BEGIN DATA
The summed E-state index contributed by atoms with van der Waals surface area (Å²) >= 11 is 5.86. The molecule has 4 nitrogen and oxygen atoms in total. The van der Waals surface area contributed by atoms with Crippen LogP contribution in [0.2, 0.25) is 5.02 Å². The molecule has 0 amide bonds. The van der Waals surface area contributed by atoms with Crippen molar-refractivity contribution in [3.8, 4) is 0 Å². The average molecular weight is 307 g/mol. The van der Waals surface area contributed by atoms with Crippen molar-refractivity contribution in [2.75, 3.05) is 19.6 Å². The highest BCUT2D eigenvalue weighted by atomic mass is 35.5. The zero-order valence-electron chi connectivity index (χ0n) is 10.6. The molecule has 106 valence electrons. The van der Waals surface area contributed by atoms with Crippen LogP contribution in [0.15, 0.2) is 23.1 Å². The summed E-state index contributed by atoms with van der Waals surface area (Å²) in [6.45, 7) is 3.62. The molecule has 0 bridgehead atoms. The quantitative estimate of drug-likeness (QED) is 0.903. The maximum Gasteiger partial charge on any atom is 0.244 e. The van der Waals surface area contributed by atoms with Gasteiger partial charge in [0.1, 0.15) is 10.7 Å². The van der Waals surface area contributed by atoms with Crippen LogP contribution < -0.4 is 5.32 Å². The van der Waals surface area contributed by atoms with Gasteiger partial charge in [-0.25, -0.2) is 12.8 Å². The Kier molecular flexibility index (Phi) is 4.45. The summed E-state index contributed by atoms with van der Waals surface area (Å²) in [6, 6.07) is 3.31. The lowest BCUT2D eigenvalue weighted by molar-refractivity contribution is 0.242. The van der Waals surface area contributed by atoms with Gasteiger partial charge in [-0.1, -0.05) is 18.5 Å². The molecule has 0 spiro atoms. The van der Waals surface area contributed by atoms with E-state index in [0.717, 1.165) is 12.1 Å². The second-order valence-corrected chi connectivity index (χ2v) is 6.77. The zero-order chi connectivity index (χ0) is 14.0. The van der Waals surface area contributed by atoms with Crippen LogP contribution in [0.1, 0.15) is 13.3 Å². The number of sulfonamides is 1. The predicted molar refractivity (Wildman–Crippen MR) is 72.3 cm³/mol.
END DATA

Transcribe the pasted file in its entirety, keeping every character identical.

The summed E-state index contributed by atoms with van der Waals surface area (Å²) >= 11 is 5.86. The molecule has 4 nitrogen and oxygen atoms in total. The van der Waals surface area contributed by atoms with Crippen LogP contribution in [0.2, 0.25) is 5.02 Å². The molecule has 0 amide bonds. The van der Waals surface area contributed by atoms with Crippen molar-refractivity contribution in [3.8, 4) is 0 Å². The average molecular weight is 307 g/mol. The van der Waals surface area contributed by atoms with Crippen molar-refractivity contribution in [2.75, 3.05) is 19.6 Å². The highest BCUT2D eigenvalue weighted by atomic mass is 35.5. The zero-order valence-electron chi connectivity index (χ0n) is 10.6. The molecule has 106 valence electrons. The van der Waals surface area contributed by atoms with Crippen LogP contribution in [0.15, 0.2) is 23.1 Å². The summed E-state index contributed by atoms with van der Waals surface area (Å²) in [6.45, 7) is 3.62. The molecule has 0 bridgehead atoms. The quantitative estimate of drug-likeness (QED) is 0.903. The maximum Gasteiger partial charge on any atom is 0.244 e. The van der Waals surface area contributed by atoms with Gasteiger partial charge in [0.1, 0.15) is 10.7 Å². The van der Waals surface area contributed by atoms with Crippen LogP contribution < -0.4 is 5.32 Å². The van der Waals surface area contributed by atoms with Gasteiger partial charge in [-0.25, -0.2) is 12.8 Å². The Kier molecular flexibility index (Phi) is 4.45. The summed E-state index contributed by atoms with van der Waals surface area (Å²) in [6, 6.07) is 3.31. The lowest BCUT2D eigenvalue weighted by molar-refractivity contribution is 0.242. The van der Waals surface area contributed by atoms with Gasteiger partial charge in [-0.1, -0.05) is 18.5 Å². The molecule has 0 spiro atoms. The van der Waals surface area contributed by atoms with E-state index in [0.717, 1.165) is 12.1 Å². The second-order valence-corrected chi connectivity index (χ2v) is 6.77. The zero-order chi connectivity index (χ0) is 14.0. The van der Waals surface area contributed by atoms with Crippen LogP contribution in [0.1, 0.15) is 13.3 Å². The number of sulfonamides is 1. The predicted molar refractivity (Wildman–Crippen MR) is 72.3 cm³/mol.